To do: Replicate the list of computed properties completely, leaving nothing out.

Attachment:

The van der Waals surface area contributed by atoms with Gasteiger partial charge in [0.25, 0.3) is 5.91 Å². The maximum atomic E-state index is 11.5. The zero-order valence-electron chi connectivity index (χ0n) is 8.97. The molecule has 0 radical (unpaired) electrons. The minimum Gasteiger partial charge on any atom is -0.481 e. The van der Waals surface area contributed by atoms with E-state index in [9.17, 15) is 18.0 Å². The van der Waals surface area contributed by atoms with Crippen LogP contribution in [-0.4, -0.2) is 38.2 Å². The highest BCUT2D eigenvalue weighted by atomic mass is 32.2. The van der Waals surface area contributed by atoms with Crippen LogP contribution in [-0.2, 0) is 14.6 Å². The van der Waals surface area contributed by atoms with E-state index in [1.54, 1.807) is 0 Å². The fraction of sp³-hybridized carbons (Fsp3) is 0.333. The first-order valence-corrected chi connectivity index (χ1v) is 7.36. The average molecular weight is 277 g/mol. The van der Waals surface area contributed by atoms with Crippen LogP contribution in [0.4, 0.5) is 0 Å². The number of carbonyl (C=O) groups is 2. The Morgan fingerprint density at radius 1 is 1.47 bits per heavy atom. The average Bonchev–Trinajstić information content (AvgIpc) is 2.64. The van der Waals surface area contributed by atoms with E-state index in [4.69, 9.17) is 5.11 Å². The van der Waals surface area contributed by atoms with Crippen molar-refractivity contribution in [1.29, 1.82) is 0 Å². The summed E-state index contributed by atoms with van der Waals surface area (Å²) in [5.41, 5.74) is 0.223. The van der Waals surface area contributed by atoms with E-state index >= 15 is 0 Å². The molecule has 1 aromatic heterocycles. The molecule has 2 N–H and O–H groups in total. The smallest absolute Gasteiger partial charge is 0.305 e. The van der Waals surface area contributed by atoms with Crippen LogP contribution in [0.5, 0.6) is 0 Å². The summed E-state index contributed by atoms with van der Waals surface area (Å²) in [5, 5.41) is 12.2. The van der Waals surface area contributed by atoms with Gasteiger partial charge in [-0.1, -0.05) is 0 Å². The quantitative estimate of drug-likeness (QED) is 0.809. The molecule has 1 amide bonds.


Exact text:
The van der Waals surface area contributed by atoms with Gasteiger partial charge in [0.25, 0.3) is 5.91 Å². The maximum atomic E-state index is 11.5. The zero-order valence-electron chi connectivity index (χ0n) is 8.97. The molecule has 0 radical (unpaired) electrons. The minimum Gasteiger partial charge on any atom is -0.481 e. The van der Waals surface area contributed by atoms with E-state index in [9.17, 15) is 18.0 Å². The van der Waals surface area contributed by atoms with Crippen LogP contribution in [-0.4, -0.2) is 38.2 Å². The highest BCUT2D eigenvalue weighted by atomic mass is 32.2. The van der Waals surface area contributed by atoms with Crippen LogP contribution in [-0.2, 0) is 14.6 Å². The van der Waals surface area contributed by atoms with E-state index in [1.54, 1.807) is 0 Å². The fraction of sp³-hybridized carbons (Fsp3) is 0.333. The first-order valence-corrected chi connectivity index (χ1v) is 7.36. The average molecular weight is 277 g/mol. The van der Waals surface area contributed by atoms with Crippen LogP contribution in [0.4, 0.5) is 0 Å². The number of carbonyl (C=O) groups is 2. The Morgan fingerprint density at radius 1 is 1.47 bits per heavy atom. The average Bonchev–Trinajstić information content (AvgIpc) is 2.64. The van der Waals surface area contributed by atoms with E-state index in [4.69, 9.17) is 5.11 Å². The van der Waals surface area contributed by atoms with Crippen molar-refractivity contribution in [1.29, 1.82) is 0 Å². The summed E-state index contributed by atoms with van der Waals surface area (Å²) in [5.41, 5.74) is 0.223. The van der Waals surface area contributed by atoms with E-state index >= 15 is 0 Å². The molecule has 1 aromatic heterocycles. The molecule has 2 N–H and O–H groups in total. The smallest absolute Gasteiger partial charge is 0.305 e. The van der Waals surface area contributed by atoms with Crippen LogP contribution in [0.5, 0.6) is 0 Å². The summed E-state index contributed by atoms with van der Waals surface area (Å²) in [5, 5.41) is 12.2. The van der Waals surface area contributed by atoms with Gasteiger partial charge in [-0.1, -0.05) is 0 Å². The quantitative estimate of drug-likeness (QED) is 0.809. The molecule has 1 amide bonds.